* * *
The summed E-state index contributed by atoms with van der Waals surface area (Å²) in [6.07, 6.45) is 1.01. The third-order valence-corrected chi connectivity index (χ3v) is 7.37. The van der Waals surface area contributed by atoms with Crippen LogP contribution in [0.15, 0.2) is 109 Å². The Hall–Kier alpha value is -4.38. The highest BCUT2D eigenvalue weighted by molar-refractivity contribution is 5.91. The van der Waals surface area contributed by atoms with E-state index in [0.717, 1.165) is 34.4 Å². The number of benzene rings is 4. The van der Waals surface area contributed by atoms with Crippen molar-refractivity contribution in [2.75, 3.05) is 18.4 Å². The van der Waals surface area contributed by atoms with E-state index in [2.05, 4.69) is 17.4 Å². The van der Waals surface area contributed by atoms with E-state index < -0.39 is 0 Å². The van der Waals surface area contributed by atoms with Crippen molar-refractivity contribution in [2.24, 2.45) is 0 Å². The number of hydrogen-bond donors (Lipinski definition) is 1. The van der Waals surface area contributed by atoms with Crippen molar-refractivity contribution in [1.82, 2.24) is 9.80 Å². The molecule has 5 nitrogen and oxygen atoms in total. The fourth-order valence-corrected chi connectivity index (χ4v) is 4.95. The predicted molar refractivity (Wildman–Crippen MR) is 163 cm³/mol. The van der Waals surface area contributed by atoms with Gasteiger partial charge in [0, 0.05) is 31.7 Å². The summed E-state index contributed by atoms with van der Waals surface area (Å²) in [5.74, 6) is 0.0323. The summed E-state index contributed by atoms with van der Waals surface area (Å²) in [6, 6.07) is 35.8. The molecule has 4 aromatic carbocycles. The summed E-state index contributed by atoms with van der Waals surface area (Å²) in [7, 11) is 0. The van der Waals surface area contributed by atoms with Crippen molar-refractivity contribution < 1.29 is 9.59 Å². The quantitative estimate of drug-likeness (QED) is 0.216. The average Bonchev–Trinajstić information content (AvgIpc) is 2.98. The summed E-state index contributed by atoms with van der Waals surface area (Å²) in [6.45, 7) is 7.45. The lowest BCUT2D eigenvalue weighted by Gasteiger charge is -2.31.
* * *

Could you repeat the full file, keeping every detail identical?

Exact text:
The summed E-state index contributed by atoms with van der Waals surface area (Å²) in [6.07, 6.45) is 1.01. The third-order valence-corrected chi connectivity index (χ3v) is 7.37. The van der Waals surface area contributed by atoms with Crippen LogP contribution in [0.15, 0.2) is 109 Å². The Hall–Kier alpha value is -4.38. The highest BCUT2D eigenvalue weighted by molar-refractivity contribution is 5.91. The van der Waals surface area contributed by atoms with E-state index in [0.717, 1.165) is 34.4 Å². The number of benzene rings is 4. The van der Waals surface area contributed by atoms with Crippen molar-refractivity contribution in [2.75, 3.05) is 18.4 Å². The van der Waals surface area contributed by atoms with E-state index in [2.05, 4.69) is 17.4 Å². The van der Waals surface area contributed by atoms with E-state index < -0.39 is 0 Å². The van der Waals surface area contributed by atoms with Crippen molar-refractivity contribution in [2.24, 2.45) is 0 Å². The number of hydrogen-bond donors (Lipinski definition) is 1. The van der Waals surface area contributed by atoms with Crippen molar-refractivity contribution in [1.82, 2.24) is 9.80 Å². The molecule has 5 nitrogen and oxygen atoms in total. The fourth-order valence-corrected chi connectivity index (χ4v) is 4.95. The predicted molar refractivity (Wildman–Crippen MR) is 163 cm³/mol. The van der Waals surface area contributed by atoms with Gasteiger partial charge in [0, 0.05) is 31.7 Å². The summed E-state index contributed by atoms with van der Waals surface area (Å²) in [5.74, 6) is 0.0323. The summed E-state index contributed by atoms with van der Waals surface area (Å²) in [6, 6.07) is 35.8. The molecule has 4 aromatic carbocycles. The summed E-state index contributed by atoms with van der Waals surface area (Å²) in [7, 11) is 0. The van der Waals surface area contributed by atoms with Crippen molar-refractivity contribution < 1.29 is 9.59 Å². The quantitative estimate of drug-likeness (QED) is 0.216. The average Bonchev–Trinajstić information content (AvgIpc) is 2.98. The summed E-state index contributed by atoms with van der Waals surface area (Å²) in [6.45, 7) is 7.45. The lowest BCUT2D eigenvalue weighted by Gasteiger charge is -2.31.